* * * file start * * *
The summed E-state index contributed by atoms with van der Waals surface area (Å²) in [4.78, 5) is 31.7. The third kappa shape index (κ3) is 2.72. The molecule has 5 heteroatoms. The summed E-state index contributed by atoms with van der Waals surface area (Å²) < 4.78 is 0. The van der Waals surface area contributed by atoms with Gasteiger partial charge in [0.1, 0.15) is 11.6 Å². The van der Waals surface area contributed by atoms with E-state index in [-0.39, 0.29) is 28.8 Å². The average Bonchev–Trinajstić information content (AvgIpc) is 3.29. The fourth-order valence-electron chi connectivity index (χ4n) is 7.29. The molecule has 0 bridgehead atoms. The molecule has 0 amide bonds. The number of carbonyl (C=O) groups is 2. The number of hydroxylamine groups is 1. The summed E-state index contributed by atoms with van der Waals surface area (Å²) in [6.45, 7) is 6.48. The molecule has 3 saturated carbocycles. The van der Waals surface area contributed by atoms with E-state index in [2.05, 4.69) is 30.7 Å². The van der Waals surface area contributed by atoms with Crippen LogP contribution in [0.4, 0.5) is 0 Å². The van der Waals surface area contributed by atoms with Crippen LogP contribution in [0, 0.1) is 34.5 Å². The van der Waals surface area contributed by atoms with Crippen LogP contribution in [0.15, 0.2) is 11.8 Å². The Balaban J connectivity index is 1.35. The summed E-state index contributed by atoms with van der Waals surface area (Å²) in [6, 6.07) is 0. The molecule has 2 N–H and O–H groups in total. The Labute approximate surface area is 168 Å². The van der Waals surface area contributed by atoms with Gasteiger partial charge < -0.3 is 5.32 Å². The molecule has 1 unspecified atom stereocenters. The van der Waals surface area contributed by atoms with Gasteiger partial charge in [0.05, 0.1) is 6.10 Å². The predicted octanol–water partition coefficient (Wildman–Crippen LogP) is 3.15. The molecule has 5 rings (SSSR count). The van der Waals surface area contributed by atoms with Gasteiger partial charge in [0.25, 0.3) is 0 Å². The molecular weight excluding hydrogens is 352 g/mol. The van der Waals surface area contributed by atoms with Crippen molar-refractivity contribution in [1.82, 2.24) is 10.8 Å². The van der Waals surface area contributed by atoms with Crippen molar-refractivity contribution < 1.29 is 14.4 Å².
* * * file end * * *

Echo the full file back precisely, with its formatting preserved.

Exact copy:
The summed E-state index contributed by atoms with van der Waals surface area (Å²) in [4.78, 5) is 31.7. The third kappa shape index (κ3) is 2.72. The molecule has 5 heteroatoms. The summed E-state index contributed by atoms with van der Waals surface area (Å²) < 4.78 is 0. The van der Waals surface area contributed by atoms with Gasteiger partial charge in [0.1, 0.15) is 11.6 Å². The van der Waals surface area contributed by atoms with E-state index in [-0.39, 0.29) is 28.8 Å². The average Bonchev–Trinajstić information content (AvgIpc) is 3.29. The fourth-order valence-electron chi connectivity index (χ4n) is 7.29. The molecule has 0 bridgehead atoms. The molecule has 0 amide bonds. The number of carbonyl (C=O) groups is 2. The number of hydroxylamine groups is 1. The summed E-state index contributed by atoms with van der Waals surface area (Å²) in [6.45, 7) is 6.48. The molecule has 3 saturated carbocycles. The van der Waals surface area contributed by atoms with E-state index in [2.05, 4.69) is 30.7 Å². The van der Waals surface area contributed by atoms with Crippen LogP contribution in [0.4, 0.5) is 0 Å². The van der Waals surface area contributed by atoms with Crippen LogP contribution in [0, 0.1) is 34.5 Å². The van der Waals surface area contributed by atoms with Crippen LogP contribution in [0.15, 0.2) is 11.8 Å². The Balaban J connectivity index is 1.35. The summed E-state index contributed by atoms with van der Waals surface area (Å²) in [6, 6.07) is 0. The molecule has 2 N–H and O–H groups in total. The Labute approximate surface area is 168 Å². The van der Waals surface area contributed by atoms with Gasteiger partial charge < -0.3 is 5.32 Å². The molecule has 1 unspecified atom stereocenters. The van der Waals surface area contributed by atoms with Gasteiger partial charge in [0.05, 0.1) is 6.10 Å². The predicted octanol–water partition coefficient (Wildman–Crippen LogP) is 3.15. The molecule has 5 rings (SSSR count). The van der Waals surface area contributed by atoms with Gasteiger partial charge in [0.25, 0.3) is 0 Å². The molecular weight excluding hydrogens is 352 g/mol. The van der Waals surface area contributed by atoms with Crippen molar-refractivity contribution in [1.82, 2.24) is 10.8 Å². The van der Waals surface area contributed by atoms with Crippen molar-refractivity contribution < 1.29 is 14.4 Å².